Entrepreneurial engineer aims to thwart water pollution one storm drain at a time
When Brian Deurloo ’97 was a kid, he found out his neighbor was buying frogs—his favorite animal—at a quarter a pop. He showed up with a half-bucket of frogs. That was his first foray into entrepreneurship.
In 2016, Deurloo left his oil and gas and mining career to start Frog Creek Partners, an environmental technology company that focuses on his passion for stormwater pollution mitigation. The mining engineering grad is an inventor with four U.S. patents and four registered trademarks. The first is technology for magnetic cigarette butts, and the other three are for his commercialized invention, The Gutter Bin® stormwater filtration system, which helps keep cigarette butts and other trash out of the rivers and oceans water supply.
“I’ve hated cigarette butts since I was a kid,” he said. “I thought, wouldn’t it be cool if you could pick them up with a magnet? I filed the idea away.”
The spark of an invention
Fast forward to 2015. Deurloo and his wife emerged from the Bell in Hand Tavern in Boston and saw the 220-year-old cobblestone storm drain clogged with cigarette butts. Disgusted, he wondered where the trash went—to the water treatment plant or the bay? He discovered the stormwater goes into the ocean or the river. Worldwide, about 4 trillion cigarette butts hit the ground every year, he said, potentially poisoning the water supply with nicotine, which is one of the strongest insecticides in the world. It’s known to kill fish quickly.
“I remembered my idea about using a magnet to pick up the butts, and I decided to design and patent it,” he said.
Deurloo looked for help at Mines, and was introduced to Terry Lowe, a research professor in the George S. Ansell Department of Metallurgical and Materials Engineering. He took his idea to Lowe to get advice about building and patenting the invention.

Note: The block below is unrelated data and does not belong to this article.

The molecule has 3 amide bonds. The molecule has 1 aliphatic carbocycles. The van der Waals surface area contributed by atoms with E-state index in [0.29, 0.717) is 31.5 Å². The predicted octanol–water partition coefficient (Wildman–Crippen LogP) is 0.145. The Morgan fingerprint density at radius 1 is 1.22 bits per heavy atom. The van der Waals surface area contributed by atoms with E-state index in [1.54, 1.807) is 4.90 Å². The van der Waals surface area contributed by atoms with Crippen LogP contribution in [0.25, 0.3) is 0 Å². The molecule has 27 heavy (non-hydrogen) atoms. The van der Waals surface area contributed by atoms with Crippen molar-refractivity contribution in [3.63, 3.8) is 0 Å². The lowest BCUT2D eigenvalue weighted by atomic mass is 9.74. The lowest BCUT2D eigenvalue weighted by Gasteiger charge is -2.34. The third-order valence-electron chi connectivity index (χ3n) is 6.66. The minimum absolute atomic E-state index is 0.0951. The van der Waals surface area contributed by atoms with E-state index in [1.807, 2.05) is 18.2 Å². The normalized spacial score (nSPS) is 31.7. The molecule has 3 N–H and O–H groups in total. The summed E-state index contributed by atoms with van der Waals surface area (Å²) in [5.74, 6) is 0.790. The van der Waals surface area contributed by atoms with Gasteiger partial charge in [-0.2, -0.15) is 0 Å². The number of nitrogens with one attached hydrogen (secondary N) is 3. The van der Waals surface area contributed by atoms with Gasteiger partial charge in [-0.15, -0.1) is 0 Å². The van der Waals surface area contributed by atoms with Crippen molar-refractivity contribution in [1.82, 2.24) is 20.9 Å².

“I remember sitting in the metallurgical lab—I hadn’t been in that building since 1990,” he said. “Dr. Lowe told me the idea is great, but it’s a (terrible) business. Even though he was skeptical, he agreed to work with me. But he suggested I find another idea for solving the problem that could actually make money.”
Four nights later, Deurloo sat up in bed at 2:37 a.m. with a vision of a gutter filter that would capture debris, including cigarette butts. By 3 a.m. he started creating a cardboard protype in his garage, and at 4 a.m. he was at Walmart buying supplies. A few months later, he entered a University of Wyoming startup challenge and won it.
The Gutter Bin®
His invention is called The Gutter Bin®, an adjustable funnel system that is installed into storm drains to direct polluted water into a patented water filter that can be quickly and easily removed, weighed, discarded and recycled.
Today, his company partners with The Greenway Foundation, MYCELX and Rotary International clubs. Frog Creek Partners has installed Gutter Bins at the Denver Zoo, in Vail, Fort Collins and Sheridan, Wyo., and many other places. There are even several Gutter Bins at the new Meow Wolf arts collective in downtown Denver.
What’s more, the Microsoft Community Environmental Sustainability Initiative made a $100,000 grant to Frog Creek Partners and the Rotary Club of Cheyenne, Wyo. to install 64 Gutter Bins in Cheyenne to help restore and protect Crow Creek from the threat of stormwater pollution, according to a media release. The filters should capture three tons of pollution a year.
His latest project is with the City of Colorado Springs, which is required to spend $460 million on stormwater infrastructure in the next 20 years after being sued by the EPA and the State of Colorado for polluting Fountain Creek and the Arkansas River.